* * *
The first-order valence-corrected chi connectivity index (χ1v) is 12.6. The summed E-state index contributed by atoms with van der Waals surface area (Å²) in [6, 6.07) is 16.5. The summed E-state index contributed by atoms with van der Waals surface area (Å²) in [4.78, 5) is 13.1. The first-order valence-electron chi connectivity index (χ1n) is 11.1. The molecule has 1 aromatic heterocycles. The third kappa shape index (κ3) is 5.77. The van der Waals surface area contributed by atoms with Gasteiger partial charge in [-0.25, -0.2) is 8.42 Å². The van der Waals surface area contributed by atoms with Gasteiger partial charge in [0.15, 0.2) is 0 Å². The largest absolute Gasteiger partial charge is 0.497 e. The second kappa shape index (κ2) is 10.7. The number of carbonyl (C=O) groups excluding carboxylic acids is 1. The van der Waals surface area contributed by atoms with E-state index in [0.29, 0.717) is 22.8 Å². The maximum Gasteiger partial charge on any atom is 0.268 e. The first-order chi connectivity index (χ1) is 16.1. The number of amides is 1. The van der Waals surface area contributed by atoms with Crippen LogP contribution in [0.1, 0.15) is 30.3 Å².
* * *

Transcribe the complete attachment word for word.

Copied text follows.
The first-order valence-corrected chi connectivity index (χ1v) is 12.6. The summed E-state index contributed by atoms with van der Waals surface area (Å²) in [6, 6.07) is 16.5. The summed E-state index contributed by atoms with van der Waals surface area (Å²) in [4.78, 5) is 13.1. The first-order valence-electron chi connectivity index (χ1n) is 11.1. The molecule has 1 aromatic heterocycles. The third kappa shape index (κ3) is 5.77. The van der Waals surface area contributed by atoms with Gasteiger partial charge in [-0.25, -0.2) is 8.42 Å². The van der Waals surface area contributed by atoms with Gasteiger partial charge in [0.15, 0.2) is 0 Å². The largest absolute Gasteiger partial charge is 0.497 e. The second kappa shape index (κ2) is 10.7. The number of carbonyl (C=O) groups excluding carboxylic acids is 1. The van der Waals surface area contributed by atoms with E-state index in [0.29, 0.717) is 22.8 Å². The maximum Gasteiger partial charge on any atom is 0.268 e. The first-order chi connectivity index (χ1) is 16.1. The number of amides is 1. The van der Waals surface area contributed by atoms with Crippen LogP contribution in [0.1, 0.15) is 30.3 Å².